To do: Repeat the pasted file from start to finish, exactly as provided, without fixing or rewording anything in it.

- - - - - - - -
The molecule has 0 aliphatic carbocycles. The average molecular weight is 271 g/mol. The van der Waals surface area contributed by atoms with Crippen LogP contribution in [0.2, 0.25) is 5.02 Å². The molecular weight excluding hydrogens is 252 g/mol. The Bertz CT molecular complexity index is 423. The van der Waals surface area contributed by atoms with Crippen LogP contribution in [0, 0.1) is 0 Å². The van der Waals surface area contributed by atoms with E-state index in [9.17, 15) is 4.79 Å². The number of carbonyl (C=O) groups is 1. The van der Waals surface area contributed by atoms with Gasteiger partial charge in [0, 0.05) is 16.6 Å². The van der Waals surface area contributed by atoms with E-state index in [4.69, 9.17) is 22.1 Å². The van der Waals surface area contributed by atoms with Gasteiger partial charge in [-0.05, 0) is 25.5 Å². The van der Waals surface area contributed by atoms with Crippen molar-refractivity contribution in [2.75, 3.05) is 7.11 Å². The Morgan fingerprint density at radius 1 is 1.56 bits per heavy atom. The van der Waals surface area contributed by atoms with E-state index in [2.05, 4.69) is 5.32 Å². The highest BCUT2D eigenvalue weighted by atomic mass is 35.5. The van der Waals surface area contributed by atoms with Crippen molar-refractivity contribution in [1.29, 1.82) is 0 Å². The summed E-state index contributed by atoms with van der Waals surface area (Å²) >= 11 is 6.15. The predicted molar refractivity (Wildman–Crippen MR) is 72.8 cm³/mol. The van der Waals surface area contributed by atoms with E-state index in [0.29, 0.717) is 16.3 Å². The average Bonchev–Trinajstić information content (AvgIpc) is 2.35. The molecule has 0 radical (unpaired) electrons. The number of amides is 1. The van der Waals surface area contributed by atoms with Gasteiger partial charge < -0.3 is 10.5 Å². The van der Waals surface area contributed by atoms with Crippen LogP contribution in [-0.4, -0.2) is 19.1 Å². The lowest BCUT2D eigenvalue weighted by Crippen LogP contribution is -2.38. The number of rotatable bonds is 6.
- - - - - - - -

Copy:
The molecule has 0 aliphatic carbocycles. The average molecular weight is 271 g/mol. The van der Waals surface area contributed by atoms with Crippen LogP contribution in [0.2, 0.25) is 5.02 Å². The molecular weight excluding hydrogens is 252 g/mol. The Bertz CT molecular complexity index is 423. The van der Waals surface area contributed by atoms with Crippen LogP contribution in [0, 0.1) is 0 Å². The van der Waals surface area contributed by atoms with E-state index in [9.17, 15) is 4.79 Å². The number of carbonyl (C=O) groups is 1. The van der Waals surface area contributed by atoms with Gasteiger partial charge in [0, 0.05) is 16.6 Å². The van der Waals surface area contributed by atoms with E-state index in [4.69, 9.17) is 22.1 Å². The van der Waals surface area contributed by atoms with Gasteiger partial charge in [-0.05, 0) is 25.5 Å². The van der Waals surface area contributed by atoms with Crippen molar-refractivity contribution in [2.75, 3.05) is 7.11 Å². The Morgan fingerprint density at radius 1 is 1.56 bits per heavy atom. The van der Waals surface area contributed by atoms with E-state index in [2.05, 4.69) is 5.32 Å². The highest BCUT2D eigenvalue weighted by atomic mass is 35.5. The van der Waals surface area contributed by atoms with Crippen molar-refractivity contribution in [1.29, 1.82) is 0 Å². The summed E-state index contributed by atoms with van der Waals surface area (Å²) >= 11 is 6.15. The predicted molar refractivity (Wildman–Crippen MR) is 72.8 cm³/mol. The van der Waals surface area contributed by atoms with E-state index in [0.29, 0.717) is 16.3 Å². The average Bonchev–Trinajstić information content (AvgIpc) is 2.35. The molecule has 0 radical (unpaired) electrons. The number of amides is 1. The van der Waals surface area contributed by atoms with Gasteiger partial charge < -0.3 is 10.5 Å². The van der Waals surface area contributed by atoms with Crippen LogP contribution in [-0.4, -0.2) is 19.1 Å². The lowest BCUT2D eigenvalue weighted by Crippen LogP contribution is -2.38. The number of rotatable bonds is 6.